Over the final six games of last year, MSU won two, lost to Georgia,
Kentucky and Ole Miss by three points each, and lost to Arkansas (no
shame there). The Bulldogs displayed an improved but inconsistent
offense, thanks to the emergence of Michael Henig and the passing game,
and a defense that did the best it could when the offense bogged down.
While that’s all well and good, MSU is still a million miles from being
within sniffing distance of SEC West contention, and still has a long
way to go before going to a bowl game. Even though the offense got a few
big performances from Henig and has the potential for a strong 1-2
rushing punch with Anthony Dixon and new recruit Robert Elliott, it’s
asking a lot for a major jump in production after averaging around 280
yards and 16 points per game over the last two seasons.
Making matters worse, the defense, which has carried the team lately,
has to replace far too many key contributors, especially on the
defensive front, including heart-and-soul linebacker Quinton Culberson.
In other words, the defense is going to slip a wee bit and the offense
isn’t going to make enough of a jump to pick up the slack.
Fortunately for the Bulldogs, everyone will take them lightly. It’ll be
a shock if anyone picks them to finish any higher than last in the West,
so they could jump up and surprise a team or two if everything breaks
the right way. No matter what happens, MSU needs more production, more
wins, and more hope for the future, or there will be a new head man
trying to rebuild with Croom’s decent recruits.
What to watch for on offense: A steadier dose of running. The
weapons just aren’t there to get the passing yards MSU needs to compete
in the SEC, and the more the offense can control the ball and keep its
defense off the field, the better. In Dixon and Elliott, the Bulldogs
have two talented backs with the potential to make MSU look like
Arkansas when it comes to hitting home runs. With four starters
returning up front, averaging 150 rushing yards a game might be a must.
What to watch for on defense: Bending, but not a whole bunch of
breaking. This isn’t going to be a defense that brings players from a
variety of angles to generate pressure. The hope is for the front four
to get into the backfield, and the back seven to get the job done. With
several big personnel losses, this defense won’t gamble too much, but it
should be decent at limiting the big plays.
The team will be far better if … there’s more production from the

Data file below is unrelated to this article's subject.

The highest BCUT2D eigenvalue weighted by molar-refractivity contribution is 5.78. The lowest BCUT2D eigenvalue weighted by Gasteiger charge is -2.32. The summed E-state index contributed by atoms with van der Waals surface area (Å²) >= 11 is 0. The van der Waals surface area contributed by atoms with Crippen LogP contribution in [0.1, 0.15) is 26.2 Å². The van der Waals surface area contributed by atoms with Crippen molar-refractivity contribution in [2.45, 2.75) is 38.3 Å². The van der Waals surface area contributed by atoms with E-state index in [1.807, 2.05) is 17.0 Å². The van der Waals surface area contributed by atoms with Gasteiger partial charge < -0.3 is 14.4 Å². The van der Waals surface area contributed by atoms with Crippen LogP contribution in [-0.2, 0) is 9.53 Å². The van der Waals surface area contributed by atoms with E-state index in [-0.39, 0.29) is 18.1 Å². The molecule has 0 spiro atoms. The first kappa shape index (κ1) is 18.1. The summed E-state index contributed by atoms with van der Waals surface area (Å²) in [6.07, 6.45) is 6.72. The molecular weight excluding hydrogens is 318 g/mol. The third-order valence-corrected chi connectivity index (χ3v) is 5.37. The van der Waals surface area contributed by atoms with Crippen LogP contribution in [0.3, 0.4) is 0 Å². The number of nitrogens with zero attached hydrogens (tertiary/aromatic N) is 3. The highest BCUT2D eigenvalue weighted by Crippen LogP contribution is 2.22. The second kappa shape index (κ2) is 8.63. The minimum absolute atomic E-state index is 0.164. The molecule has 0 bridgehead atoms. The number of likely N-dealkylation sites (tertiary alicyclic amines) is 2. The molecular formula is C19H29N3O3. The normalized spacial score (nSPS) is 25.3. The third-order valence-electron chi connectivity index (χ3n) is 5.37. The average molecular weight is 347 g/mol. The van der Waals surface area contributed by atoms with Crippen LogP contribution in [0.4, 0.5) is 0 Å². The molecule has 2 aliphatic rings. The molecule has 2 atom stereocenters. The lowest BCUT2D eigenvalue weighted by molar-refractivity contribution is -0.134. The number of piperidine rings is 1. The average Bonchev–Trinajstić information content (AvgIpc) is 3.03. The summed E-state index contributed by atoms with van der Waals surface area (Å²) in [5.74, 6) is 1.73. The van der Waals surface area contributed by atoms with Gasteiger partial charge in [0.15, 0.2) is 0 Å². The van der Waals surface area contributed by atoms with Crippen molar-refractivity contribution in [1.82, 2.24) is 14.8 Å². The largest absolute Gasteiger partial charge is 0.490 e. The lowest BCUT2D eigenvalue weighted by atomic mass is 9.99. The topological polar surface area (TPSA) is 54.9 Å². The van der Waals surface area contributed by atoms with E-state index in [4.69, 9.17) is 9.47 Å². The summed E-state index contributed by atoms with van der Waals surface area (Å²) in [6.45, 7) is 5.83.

punting game. The last thing a struggling offense and a tired defense
needs is bad field position, and while punt returns aren’t a problem
thanks to Derek Pegues, punter Blake McAdams has to get more boom on his
kicks. MSU finished last in the SEC, averaging 31.7 net punting yards
per game, and once in a while, there must be a game-changing type of
kick that bails the team out of a jam.
only six home games, an interesting mix of nasty games (but chances to
make a statement) against LSU, Tennessee and Alabama and three must-wins
against Jacksonville State, UAB and Ole Miss. Beating Tulane on the road
is a must, given the tough away games (including a non-conference date
at West Virginia). On the plus side, MSU misses Florida and Georgia from
the East, but it has to deal with Tennessee, Kentucky and South
Best Offensive Player: Sophomore RB Anthony Dixon. With 240-pound
size, breakaway speed, and decent moves, he can be the type of workhorse
running back to carry the offense and add more pop to the ground game.
He came on at the end of last year, and now should be a 100-yard runner
waiting to happen early on.
Best Defensive Player:
Derek Pegues. One of the team’s most dangerous players with the ball in
his hands, Pegues has scored two career touchdowns off interceptions and
will be the team’s lock-down corner on everyone’s number one. He’s also
a tremendous kickoff returner.
Key player to a
Junior QB Michael Henig.
He’s not accurate, he’s not a winner quite yet, and he doesn’t have much
in the way of skills, but he’s the quarterback the coaching staff will
go with, hoping he can do just enough to give the Bulldogs some
semblance of a passing game. If he’s awful, the MSU offense will be,
The season will be a
... MSU wins five games. That might not sound like much, but considering
the program hasn’t won more than three games since 2000, getting five
would be a nice step forward. It’s an attainable goal, with likely wins
over Tulane, Jacksonville State and UAB to count on, to go along with
the Egg Bowl against Ole Miss at home. An upset along the way against a
possible bowl-bound team is also a must.
Nov. 10 vs. Alabama. By
mid-November, MSU’s young team needs to be fully jelled on both sides of
the ball, and after pulling the upset over the Tide last year, could use
a win at home to show that things are still improving and involving in
the Croom era.
2006 Fun Stats:
- First quarter scoring: Opponents 90; Mississippi State 28
- Average yards per rush: Opponents 3.4; Mississippi State 2.9
- Penalties: Opponents 75 for 657 yards; Mississippi State 66 for 623